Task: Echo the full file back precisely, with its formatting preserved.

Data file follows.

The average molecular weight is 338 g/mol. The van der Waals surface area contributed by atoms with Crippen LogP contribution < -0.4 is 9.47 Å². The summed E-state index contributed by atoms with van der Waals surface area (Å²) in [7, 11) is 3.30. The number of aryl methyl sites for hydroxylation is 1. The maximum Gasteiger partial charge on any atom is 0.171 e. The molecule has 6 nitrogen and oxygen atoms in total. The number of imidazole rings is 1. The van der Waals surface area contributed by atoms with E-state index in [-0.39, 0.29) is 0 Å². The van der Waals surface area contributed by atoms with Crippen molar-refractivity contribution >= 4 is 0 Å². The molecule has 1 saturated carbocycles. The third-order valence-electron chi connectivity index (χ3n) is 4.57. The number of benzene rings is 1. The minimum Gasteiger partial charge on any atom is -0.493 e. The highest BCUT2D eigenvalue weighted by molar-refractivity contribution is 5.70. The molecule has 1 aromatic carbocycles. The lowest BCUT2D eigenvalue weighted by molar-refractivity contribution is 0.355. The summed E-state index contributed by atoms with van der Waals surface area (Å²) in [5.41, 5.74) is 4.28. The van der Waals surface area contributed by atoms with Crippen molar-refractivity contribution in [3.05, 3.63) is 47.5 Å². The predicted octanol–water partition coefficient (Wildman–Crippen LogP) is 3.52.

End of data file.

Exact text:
The average molecular weight is 338 g/mol. The van der Waals surface area contributed by atoms with Crippen LogP contribution < -0.4 is 9.47 Å². The summed E-state index contributed by atoms with van der Waals surface area (Å²) in [7, 11) is 3.30. The number of aryl methyl sites for hydroxylation is 1. The maximum Gasteiger partial charge on any atom is 0.171 e. The molecule has 6 nitrogen and oxygen atoms in total. The number of imidazole rings is 1. The van der Waals surface area contributed by atoms with E-state index in [-0.39, 0.29) is 0 Å². The van der Waals surface area contributed by atoms with Crippen molar-refractivity contribution >= 4 is 0 Å². The molecule has 1 saturated carbocycles. The third-order valence-electron chi connectivity index (χ3n) is 4.57. The number of benzene rings is 1. The minimum Gasteiger partial charge on any atom is -0.493 e. The highest BCUT2D eigenvalue weighted by molar-refractivity contribution is 5.70. The molecule has 1 aromatic carbocycles. The lowest BCUT2D eigenvalue weighted by molar-refractivity contribution is 0.355. The summed E-state index contributed by atoms with van der Waals surface area (Å²) in [5.41, 5.74) is 4.28. The van der Waals surface area contributed by atoms with Crippen molar-refractivity contribution in [3.05, 3.63) is 47.5 Å². The predicted octanol–water partition coefficient (Wildman–Crippen LogP) is 3.52.